Because many students are first-time renters, they’re often unfamiliar with the loopholes of leasing, what makes for adequate housing or how to handle conflicts when they arise. After a year or less, students move out, more move in and the problems persist.
“It’s just frustrating cause they know they can do this to students, and it’s just not gonna matter,” Mercho said.
Contracts and legal constraints
J. Tristan Routh, a full-time attorney with Carolina Student Legal Services, said landlord-tenant issues are a huge part of what they do in the office — about 40 to 50 percent.
Student fees cover the cost of the office and its three full-time attorneys to provide professional legal advice to UNC students.
“Our office was founded 40 years ago kind of based on the fact that student tenants needed representation to keep landlords from taking advantage of them — that kind of thing,” he said. “So, it is a big, big part of what we do.”
Routh said the office provides legal services for students with landlord-related issues once their lease begins, such as repairs or receiving the security deposit at the end of the year.
Routh also said they urge students to bring in their leases for review before they sign them, because once it’s signed, you’ve entered the contract.
“A lot of people may not really understand what their legal duties and obligations are as a tenant, so it’s important to go through your lease with an attorney,” he said.
Senior Jessie Pongetti said her landlord drops in unannounced — even after she asked him several times for warning — and he refuses to fix broken items.
However, due to the nature of the lease she and her housemates signed, they are having trouble holding the landlord accountable.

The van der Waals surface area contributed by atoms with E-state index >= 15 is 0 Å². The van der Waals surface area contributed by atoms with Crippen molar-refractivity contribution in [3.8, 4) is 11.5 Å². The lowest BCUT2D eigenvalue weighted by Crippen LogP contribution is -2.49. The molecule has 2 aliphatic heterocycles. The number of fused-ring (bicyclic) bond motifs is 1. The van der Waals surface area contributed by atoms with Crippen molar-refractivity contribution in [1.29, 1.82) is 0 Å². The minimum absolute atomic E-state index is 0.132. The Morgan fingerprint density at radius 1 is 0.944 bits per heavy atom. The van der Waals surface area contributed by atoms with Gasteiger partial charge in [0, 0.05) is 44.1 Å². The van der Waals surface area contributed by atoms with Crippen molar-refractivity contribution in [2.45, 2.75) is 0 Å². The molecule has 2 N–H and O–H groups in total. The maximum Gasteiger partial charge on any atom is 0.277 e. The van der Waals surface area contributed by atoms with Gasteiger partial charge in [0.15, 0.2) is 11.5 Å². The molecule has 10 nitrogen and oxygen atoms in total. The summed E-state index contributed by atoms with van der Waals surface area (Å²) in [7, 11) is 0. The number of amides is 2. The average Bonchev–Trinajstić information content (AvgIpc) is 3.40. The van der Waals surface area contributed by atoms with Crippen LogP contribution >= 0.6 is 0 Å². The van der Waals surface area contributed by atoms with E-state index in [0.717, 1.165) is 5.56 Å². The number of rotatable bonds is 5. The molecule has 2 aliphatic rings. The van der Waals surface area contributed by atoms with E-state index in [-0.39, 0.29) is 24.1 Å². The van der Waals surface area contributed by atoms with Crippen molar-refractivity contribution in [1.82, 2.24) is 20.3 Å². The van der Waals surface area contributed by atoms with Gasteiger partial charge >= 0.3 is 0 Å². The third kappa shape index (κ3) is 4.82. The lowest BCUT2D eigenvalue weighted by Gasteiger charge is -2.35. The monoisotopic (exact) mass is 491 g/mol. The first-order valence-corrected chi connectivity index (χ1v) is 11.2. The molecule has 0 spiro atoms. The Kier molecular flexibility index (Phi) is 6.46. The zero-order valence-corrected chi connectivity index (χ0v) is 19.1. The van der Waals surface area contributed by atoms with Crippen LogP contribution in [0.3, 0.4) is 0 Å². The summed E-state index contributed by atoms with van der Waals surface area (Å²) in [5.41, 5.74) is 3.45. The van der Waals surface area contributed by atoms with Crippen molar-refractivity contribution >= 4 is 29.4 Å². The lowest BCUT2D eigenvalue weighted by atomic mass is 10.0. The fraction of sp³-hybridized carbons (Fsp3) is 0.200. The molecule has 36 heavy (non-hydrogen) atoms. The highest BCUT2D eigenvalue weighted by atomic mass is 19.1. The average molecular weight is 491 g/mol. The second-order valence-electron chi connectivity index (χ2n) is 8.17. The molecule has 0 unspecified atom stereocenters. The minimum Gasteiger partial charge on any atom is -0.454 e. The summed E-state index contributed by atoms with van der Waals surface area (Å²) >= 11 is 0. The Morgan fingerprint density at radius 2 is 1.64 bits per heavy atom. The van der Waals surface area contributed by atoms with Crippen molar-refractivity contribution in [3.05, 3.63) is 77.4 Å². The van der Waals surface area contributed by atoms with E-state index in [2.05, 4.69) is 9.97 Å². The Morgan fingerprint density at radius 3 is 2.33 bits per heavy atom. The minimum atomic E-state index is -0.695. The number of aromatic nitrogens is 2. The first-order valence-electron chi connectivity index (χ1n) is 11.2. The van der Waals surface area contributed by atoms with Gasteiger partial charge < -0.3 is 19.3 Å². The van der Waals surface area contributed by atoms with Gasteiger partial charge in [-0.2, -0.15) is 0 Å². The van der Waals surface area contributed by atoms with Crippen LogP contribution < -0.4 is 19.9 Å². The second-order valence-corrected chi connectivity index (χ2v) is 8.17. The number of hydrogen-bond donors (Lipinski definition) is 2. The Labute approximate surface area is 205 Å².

“Our contract was so strategically written, there wasn’t really anything we could do about it,” Pongetti said.
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She said while Carolina Student Legal Services was helpful, she was frustrated with the legal system itself.
Senior Alex Cornell doesn’t communicate with her landlord. In fact, she’s never even met her landlord and instead works with the house’s realtor.
Cornell and her friends live on North Street. It’s an ideal location, but with less than ideal living conditions. Leaking sinks and gas lines, rodents and jagged floors have caused problems since move-in day.
“If we had known the house was this bad, we wouldn’t have chosen to live here,” she said. “My roommate just got a splinter the other day because our floors are so bad.”
When she smelled gas in the house, she coordinated with the gas company and the realtor, handling the dangerous situation on her own. She made other small improvements for her own safety.
“When we moved in, there was one smoke detector in the house,” she said. “I’m pretty sure that’s the responsibility of the homeowner, but my dad came in anyway and installed smoke detectors in all our bedrooms.”
Cornell said most of the issues with her house are things they can live with. The lack of a dishwasher, bugs and no disposal are all uncomfortable, she said, but manageable.
“That’s why I think a lot of landlords get away with things,” Cornell said. “I feel like the way a lot of people our age are treated is unfair because of where we live and because we’re students. No one holds them accountable.”
“People sign leases so early here that they just forget to carefully check out the houses.”
States away, Molly Labrousse is very familiar with situations like Pongetti and Cornell’s.
Labrousse is program manager for Beyond the Diag, an off-campus housing program within the University of Michigan’s Dean of Students Office established in 2011.
“We were having some really significant issues off campus with armed robberies and sexual assaults that were happening, and students off campus really felt they weren’t supported or connected,” Labrousse said. “It was really student-initiated.”
Modeled after similar programs at the University of Oregon and The Ohio State University, Beyond the Diag hires students as neighborhood ambassadors to educate students about the process of signing a lease and the resources available — both on and off campus — to make sure students transition from dorm living to off-campus living smoothly.